reference.)  The 400 then plays just that portion of the disc,
allowing you to view specific material--or merely watch your
favorite scene of a movie over and over.
   One other handy feature is a button called "Memory."  When
you press it, it electronically marks the scene you are seeing
(by storing its location by time in a memory).  You can auto-
matically return to it later.
   Naturally, you also can manually hunt out a scene by using
a visual-search button (you see the images at 16 times normal
speed) or a high-speed button for scanning at 120 times normal

Computer match-up?
   There's one other way you can find specific areas of an
interactive disc that RCA isn't talking about yet:  with your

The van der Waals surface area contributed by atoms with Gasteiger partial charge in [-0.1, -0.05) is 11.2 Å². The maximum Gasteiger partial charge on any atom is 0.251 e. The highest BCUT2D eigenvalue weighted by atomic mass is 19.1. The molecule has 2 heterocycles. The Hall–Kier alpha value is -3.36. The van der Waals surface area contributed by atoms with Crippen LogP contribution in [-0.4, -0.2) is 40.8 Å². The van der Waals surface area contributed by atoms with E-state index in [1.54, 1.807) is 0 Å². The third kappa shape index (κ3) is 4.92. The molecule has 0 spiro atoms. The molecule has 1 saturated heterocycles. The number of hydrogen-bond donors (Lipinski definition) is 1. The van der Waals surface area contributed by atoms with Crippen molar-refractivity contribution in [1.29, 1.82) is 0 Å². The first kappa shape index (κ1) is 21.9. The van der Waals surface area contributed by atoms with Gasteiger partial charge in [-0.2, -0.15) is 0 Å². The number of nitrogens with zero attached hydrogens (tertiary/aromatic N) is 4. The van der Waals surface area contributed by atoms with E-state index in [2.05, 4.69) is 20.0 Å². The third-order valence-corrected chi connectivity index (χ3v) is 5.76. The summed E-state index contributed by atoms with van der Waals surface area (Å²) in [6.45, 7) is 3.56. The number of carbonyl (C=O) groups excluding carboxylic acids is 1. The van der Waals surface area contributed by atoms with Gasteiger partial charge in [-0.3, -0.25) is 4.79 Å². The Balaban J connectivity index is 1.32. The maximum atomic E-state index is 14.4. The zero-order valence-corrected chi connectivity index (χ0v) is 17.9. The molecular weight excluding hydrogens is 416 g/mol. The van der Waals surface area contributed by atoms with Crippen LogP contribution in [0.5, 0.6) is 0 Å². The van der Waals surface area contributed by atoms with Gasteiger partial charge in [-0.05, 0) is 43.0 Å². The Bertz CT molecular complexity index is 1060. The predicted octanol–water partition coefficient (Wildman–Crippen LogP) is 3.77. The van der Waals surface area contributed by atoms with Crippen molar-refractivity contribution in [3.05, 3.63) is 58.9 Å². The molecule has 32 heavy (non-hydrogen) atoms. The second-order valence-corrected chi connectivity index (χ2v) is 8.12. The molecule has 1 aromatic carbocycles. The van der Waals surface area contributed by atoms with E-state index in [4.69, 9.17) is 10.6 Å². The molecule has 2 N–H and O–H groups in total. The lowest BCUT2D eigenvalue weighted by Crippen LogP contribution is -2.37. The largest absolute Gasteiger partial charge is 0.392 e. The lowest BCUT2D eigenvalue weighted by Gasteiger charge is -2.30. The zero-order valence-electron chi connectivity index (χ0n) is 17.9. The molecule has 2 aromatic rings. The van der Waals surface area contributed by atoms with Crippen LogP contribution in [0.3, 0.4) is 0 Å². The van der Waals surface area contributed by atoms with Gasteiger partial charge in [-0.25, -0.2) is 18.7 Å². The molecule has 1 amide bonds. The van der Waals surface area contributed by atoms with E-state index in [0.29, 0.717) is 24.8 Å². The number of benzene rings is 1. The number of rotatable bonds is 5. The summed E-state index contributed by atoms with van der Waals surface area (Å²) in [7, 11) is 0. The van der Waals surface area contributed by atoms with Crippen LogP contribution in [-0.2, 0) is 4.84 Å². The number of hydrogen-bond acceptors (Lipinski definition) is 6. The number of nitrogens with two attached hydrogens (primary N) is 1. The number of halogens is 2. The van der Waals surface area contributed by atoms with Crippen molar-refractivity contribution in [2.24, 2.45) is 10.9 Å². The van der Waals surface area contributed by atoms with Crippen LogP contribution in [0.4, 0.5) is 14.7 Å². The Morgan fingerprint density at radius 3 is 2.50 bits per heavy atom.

home computer.  At the rear of the 400, there's a small connec-
tor.  The brochures don't mention it; the instruction manual
for the 400 simply says it's for future use.  But the technical
manuals (for servicing) show that it is a serial interface
(connection) for a computer.
   Combined with a home computer, the interactive capabilities
are limitless:  video games that never play the same way twice;
disc-based encyclopedias containing thousands of pictures and
facts that pop up on the screen in response to your keyboard
query; and teaching aids that progress with each student's
   Why doesn't RCA advertise this computer capability?  My
guess is that RCA is saving that bit of information for when
it introduces its own home computer.  (RCA has just reorganized
and created a "Special Products Division" that sounds suspi-
ciously like home-computer development to me.)  If I'm right,
remember that you read it first in "Popular Science."
   Right or wrong, however, it's clear that the variety of new
discs and imaginative concepts that is bound to come will soon
give a whole new meaning to "home entertainment."